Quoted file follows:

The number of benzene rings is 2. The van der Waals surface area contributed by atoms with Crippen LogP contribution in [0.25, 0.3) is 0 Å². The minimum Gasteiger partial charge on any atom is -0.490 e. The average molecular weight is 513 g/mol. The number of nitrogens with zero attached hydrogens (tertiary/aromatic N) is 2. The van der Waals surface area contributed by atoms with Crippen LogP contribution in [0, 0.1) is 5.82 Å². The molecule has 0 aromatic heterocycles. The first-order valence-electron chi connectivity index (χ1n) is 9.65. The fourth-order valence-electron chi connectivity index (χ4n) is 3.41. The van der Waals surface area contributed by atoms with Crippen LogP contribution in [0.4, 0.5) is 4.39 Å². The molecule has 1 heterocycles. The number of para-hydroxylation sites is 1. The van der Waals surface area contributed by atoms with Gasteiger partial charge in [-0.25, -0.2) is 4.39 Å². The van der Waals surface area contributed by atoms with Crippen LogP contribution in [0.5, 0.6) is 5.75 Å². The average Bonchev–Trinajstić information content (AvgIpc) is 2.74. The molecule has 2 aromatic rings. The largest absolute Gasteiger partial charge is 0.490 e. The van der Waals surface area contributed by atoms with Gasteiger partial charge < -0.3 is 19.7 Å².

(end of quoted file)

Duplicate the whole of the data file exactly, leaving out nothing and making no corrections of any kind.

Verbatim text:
The number of benzene rings is 2. The van der Waals surface area contributed by atoms with Crippen LogP contribution in [0.25, 0.3) is 0 Å². The minimum Gasteiger partial charge on any atom is -0.490 e. The average molecular weight is 513 g/mol. The number of nitrogens with zero attached hydrogens (tertiary/aromatic N) is 2. The van der Waals surface area contributed by atoms with Crippen LogP contribution in [0, 0.1) is 5.82 Å². The molecule has 0 aromatic heterocycles. The first-order valence-electron chi connectivity index (χ1n) is 9.65. The fourth-order valence-electron chi connectivity index (χ4n) is 3.41. The van der Waals surface area contributed by atoms with Crippen LogP contribution in [0.4, 0.5) is 4.39 Å². The molecule has 1 heterocycles. The number of para-hydroxylation sites is 1. The van der Waals surface area contributed by atoms with Gasteiger partial charge in [-0.25, -0.2) is 4.39 Å². The van der Waals surface area contributed by atoms with Crippen LogP contribution in [0.5, 0.6) is 5.75 Å². The average Bonchev–Trinajstić information content (AvgIpc) is 2.74. The molecule has 2 aromatic rings. The largest absolute Gasteiger partial charge is 0.490 e. The van der Waals surface area contributed by atoms with Gasteiger partial charge < -0.3 is 19.7 Å².